A week ago, the U.S. Supreme Court agreed to hear a pair of cases that may well determine the future of the national government’s punishment scheme — also known as the federal sentencing guidelines.
I can’t help humming the refrain from R.E.M.‘s 1987 rock ditty: “It’s the end of the world as we know it, and I feel fine.” Punishment in U.S. courts has run amok since federal lawmakers launched the current punishment system in the 1980s, and the Supreme Court’s ruling could provide the impetus to raze this regime — and not a minute too soon.
The case that incited this uproar and motivated the Court’s action, Blakely v. Washington, would seem to affect only one aspect of federal sentencing. In Blakely, the Supreme Court invalidated a state scheme that permitted increased punishment based on factors neither admitted by the defendant nor proven to a jury. That state approach, now rendered invalid, is virtually identical to the federal guidelines. The consequences appear obvious.
The court’s holding also undermined some of its most constitutionally obnoxious recent rulings, including cases that approved drastic increases in punishment based on conduct that was never charged or, even worse, alleged crimes for which the defendant was actually acquitted.
But the decision does not touch any number of perversions and injustices under the sentencing guidelines. Unknown to most Americans, punishment in federal courts is set not by elected lawmakers but by an administrative agency, the U.S. Sentencing Commission, fittingly described by Justice Antonin Scalia in 1989 as “a sort of junior‐varsity Congress” in contravention of the constitutional design. The commission has created a 258‐box Parcheesi‐style grid of all potential punishment ranges for federal offenders, ignoring individual differences among defendants. Moreover, the rules forbid judges from considering a variety of seemingly relevant details — such as the defendant’s age, employment history, family ties and responsibilities, public service, and charitable works. Those sentenced in federal court are stripped of their individuating traits (both good and bad), placed into uniform groups that belie real differences, and then crammed into tight‐ranged pigeonholes of punishment.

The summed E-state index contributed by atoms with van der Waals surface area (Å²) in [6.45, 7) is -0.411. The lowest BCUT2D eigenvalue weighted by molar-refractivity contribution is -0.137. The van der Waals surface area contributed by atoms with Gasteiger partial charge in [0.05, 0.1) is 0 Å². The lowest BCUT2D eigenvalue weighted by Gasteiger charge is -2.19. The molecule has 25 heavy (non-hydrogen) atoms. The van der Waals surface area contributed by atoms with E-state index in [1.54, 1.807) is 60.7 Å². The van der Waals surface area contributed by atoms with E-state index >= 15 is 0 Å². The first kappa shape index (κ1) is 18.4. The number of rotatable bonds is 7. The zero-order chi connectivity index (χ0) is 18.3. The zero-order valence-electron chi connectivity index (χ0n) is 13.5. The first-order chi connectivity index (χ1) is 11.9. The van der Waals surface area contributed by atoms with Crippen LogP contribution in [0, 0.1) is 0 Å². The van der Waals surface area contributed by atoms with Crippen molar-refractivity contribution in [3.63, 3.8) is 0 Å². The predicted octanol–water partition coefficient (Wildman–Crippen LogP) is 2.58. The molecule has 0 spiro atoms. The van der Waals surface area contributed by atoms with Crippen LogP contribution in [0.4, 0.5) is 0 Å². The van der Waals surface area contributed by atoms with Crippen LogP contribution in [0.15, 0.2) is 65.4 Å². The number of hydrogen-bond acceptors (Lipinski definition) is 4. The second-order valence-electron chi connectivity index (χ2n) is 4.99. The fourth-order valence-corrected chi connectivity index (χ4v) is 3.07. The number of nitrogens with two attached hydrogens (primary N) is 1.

Congress has made things much worse of late, including last year’s Feeney Amendment, which all but ended the ability of judges who assign sentences below the guidelines range and started a congressional blacklist of judges who try to do so without the approval of federal prosecutors. The justification seems hard to fathom, but the consequences are clear: Prosecutors, not judges, have become the true sentencers in the federal system. And that is the greatest crime of the current regime: Federal judges — the most qualified and trustworthy decision‐makers in national government — have been rendered impotent at sentencing.
A constitutionally sound and morally just solution would start all over, creating real guidelines that guide rather than dictate and permit the entirety of an offender’s situation and his offense to be taken into account. This would not mean a punishment free‐for‐all. Trial judges would have to provide written explanations for their application and/or deviation from sentencing principles, always subject to appellate review. They might be guided by a computer database of information about previous criminal cases.
These and other techniques would help prevent unwarranted disparities while still reserving discretion to tailor the punishment to the facts and factors unique to each case. Admittedly, this would be the end of federal sentencing as we know it. But if Congress finally allows judges to judge, we’ll all be fine.